Researchers at Eli Lilly want to find out whether migraine sufferers carry a signpost for a molecule implicated in their painful headaches. They think the ingredient that gives hot peppers their kick will point the way.
If they do confirm that people who are sensitive to the fiery capsaicin also have high levels of the migraine-associated molecule, the scientists might have solved a problem widespread in drug development: How do you know who will benefit from your compound?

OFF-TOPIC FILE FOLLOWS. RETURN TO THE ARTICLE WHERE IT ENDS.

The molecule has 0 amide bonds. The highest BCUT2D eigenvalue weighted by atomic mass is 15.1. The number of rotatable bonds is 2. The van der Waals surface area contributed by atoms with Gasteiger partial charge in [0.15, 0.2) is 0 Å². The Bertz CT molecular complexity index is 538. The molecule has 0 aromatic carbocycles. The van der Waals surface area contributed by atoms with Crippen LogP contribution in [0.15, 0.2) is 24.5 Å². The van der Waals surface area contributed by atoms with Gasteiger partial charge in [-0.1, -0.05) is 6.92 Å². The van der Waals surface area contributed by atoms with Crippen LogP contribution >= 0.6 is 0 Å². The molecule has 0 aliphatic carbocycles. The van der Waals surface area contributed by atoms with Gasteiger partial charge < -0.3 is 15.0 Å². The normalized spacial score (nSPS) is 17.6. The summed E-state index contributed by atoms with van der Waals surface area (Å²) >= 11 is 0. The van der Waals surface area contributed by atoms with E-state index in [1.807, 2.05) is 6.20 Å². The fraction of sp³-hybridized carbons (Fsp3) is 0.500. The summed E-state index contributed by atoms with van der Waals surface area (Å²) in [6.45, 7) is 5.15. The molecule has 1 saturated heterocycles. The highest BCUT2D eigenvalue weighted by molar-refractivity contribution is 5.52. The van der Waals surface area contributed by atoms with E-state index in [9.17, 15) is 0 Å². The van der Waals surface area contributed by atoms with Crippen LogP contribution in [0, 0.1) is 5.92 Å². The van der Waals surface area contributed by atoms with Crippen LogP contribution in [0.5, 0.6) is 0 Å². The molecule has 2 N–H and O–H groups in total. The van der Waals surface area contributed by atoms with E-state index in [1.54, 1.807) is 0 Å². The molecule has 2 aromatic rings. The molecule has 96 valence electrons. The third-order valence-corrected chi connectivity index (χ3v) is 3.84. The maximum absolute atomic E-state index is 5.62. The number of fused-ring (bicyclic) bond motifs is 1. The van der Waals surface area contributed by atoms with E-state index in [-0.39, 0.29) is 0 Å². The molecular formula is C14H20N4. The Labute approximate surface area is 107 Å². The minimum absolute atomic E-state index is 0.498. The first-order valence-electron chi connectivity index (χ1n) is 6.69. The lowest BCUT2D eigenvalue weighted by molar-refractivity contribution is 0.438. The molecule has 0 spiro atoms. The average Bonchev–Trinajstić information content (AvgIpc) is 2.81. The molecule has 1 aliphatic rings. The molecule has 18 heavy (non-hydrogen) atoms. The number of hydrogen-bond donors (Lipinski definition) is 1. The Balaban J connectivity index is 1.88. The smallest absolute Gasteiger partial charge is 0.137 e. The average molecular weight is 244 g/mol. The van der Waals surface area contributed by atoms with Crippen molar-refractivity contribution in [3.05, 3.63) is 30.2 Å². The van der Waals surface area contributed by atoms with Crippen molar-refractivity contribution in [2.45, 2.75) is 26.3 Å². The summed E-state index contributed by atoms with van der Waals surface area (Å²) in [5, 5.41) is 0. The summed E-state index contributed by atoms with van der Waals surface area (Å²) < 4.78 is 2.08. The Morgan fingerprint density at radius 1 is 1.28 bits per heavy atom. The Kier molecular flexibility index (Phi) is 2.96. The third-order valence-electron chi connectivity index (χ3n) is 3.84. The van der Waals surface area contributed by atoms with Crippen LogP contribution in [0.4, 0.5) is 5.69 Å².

What Lilly researchers have to be aware of is the you neither want excessive dilatation or constant constriction. I use the analogy of a door and the teenager slams the door open and damages the wall -that is the migraine. What works for my patients is keeping the door 1/2 way open. The teenager still slams the door open, but because the door is already 1/2 open, no damage to the wall. With the vessels partially dilated, they still constrict from the trigger, but you avoid the extreme vasodilatation -migraine pain.
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